Sausage party Review.
Seth Rogen has said on a number of occasions that the desire to make his own animated movie came from a love for Pixar movies. Even though he didn’t exactly grow up on them as a child (he was already 14 when the first Toy Story arrived in 1995), he’s still loved them immensely as an adult. However, if Rogen was going to attempt to make his version of a Pixar movie, you know it wasn’t going to be anywhere near family friendly.
To say what Sausage Party is actually about isn’t a spoiler. But, if at this point you don’t know what I’m talking about, I’ll give you a chance to leave. Just know this: Sausage Party is absolutely filthy, unapologetically funny but for all the right reasons…
Looking beyond the Talking Food (and talking objects that also extend beyond food.) Sausage Party is about science versus religion. It’s about blind faith versus undebatable truth—about people who choose to believe something they’re told all their lives and how that could, potentially, be a problem. That’s not to say Sausage Party bashes religion, faith, or your beliefs (it jabs them gleefully), but it fully embraces the happiness those things can bring people.
In the case of a supermarket full of foul-mouthed food, these debates are brought about by a talking sausage named Frank (Seth Rogen) that’s desperate to enter his Vaginal-looking Bun girlfriend Brenda (Kristen Wiig). All the food in the supermarket believes when you’re chosen by the Gods, a.k.a. humans shopping in the store, you are brought to “The Great Beyond”, a place where everything is going to be wonderful. They think its heaven, basically. But when one bottle of honey mustard (Voiced by Danny McBride) is returned to the store, he starts planting the seeds of truth that leads Frank on a quest through the supermarket to discover that when they leave the supermarket, Cooking, Preparing and Eating food equates to Torture & Death.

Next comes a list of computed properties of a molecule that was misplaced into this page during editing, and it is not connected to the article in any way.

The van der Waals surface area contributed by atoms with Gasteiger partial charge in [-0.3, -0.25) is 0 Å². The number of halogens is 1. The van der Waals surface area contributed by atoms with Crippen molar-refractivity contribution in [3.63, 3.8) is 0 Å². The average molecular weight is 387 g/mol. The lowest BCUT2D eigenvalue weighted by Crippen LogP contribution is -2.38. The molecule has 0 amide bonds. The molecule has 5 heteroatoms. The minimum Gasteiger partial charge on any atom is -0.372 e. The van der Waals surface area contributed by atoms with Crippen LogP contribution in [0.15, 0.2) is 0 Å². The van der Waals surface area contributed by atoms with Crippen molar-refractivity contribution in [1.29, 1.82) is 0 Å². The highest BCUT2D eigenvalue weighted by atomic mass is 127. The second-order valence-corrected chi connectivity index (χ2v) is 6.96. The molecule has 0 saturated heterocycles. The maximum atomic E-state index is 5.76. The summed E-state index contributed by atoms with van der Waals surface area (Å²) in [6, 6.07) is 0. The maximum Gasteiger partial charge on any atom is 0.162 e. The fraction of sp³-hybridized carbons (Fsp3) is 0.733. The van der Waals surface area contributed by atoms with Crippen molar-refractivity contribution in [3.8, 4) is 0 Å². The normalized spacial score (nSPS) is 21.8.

The film begins with a Whimsical song about “The Great Beyond” by Disney Composer Alan Menkin (Who did Music for Aladdin and Beauty & the Beast.) but Once Honey Mustard is returned and goes to the shopping Cart that Frank & Brenda just happen to also be in, is the catalyst for everything that happens in the story because it creates the villain, an angry douche (voiced by Nick Kroll) who is more than angry that he won’t be able to serve his purpose of getting up inside one of the gods, and it sends Frank and Brenda on a journey around the grocery store as Frank tries to determine if there’s any truth to Honey Mustard’s claims, while Brenda is extremely resistant to even thinking about the idea of the gods actually doing horrifying things to the food. Meanwhile, outside of the store, Frank’s and his new accidental friends Lavash (An Arabic bread of some sort) Sammy the Bagel (Edward norton doing an excellent Woody Allen Impression) and Tina the Lesbian Taco (Voiced by Salma Hayek) try to figure out how to get back to the store but like any adventure it’s not without obstacles.
Just like the great animated comedies of television, there were a lot of questions raised with Sausage Party that I quite wasn’t expecting in a movie featuring a talking jizz-filled condom. Questions about religion, racial bias, ethnic backgrounds were engraved into the CGI stone monument that is Sausage Party, and even if you aren’t a fan of the answers that are presented, you certainly come away thinking, ‘They might have a point’. All this on a production budget that should have fans of Pixar/Dreamworks animated movies come away thinking “HOW much did that cost?”
The really good animated comedy TV shows of our time are disruptive in nature. Beavis & Butt-head, The Simpsons, South Park, and maybe one or two others shifted the notion of what a cartoon is all about. Rogen and Goldberg do the same thing in a different medium, and as such. we could see the start of a gold rush that should get you excited about the future of adult animation.
8 out of 10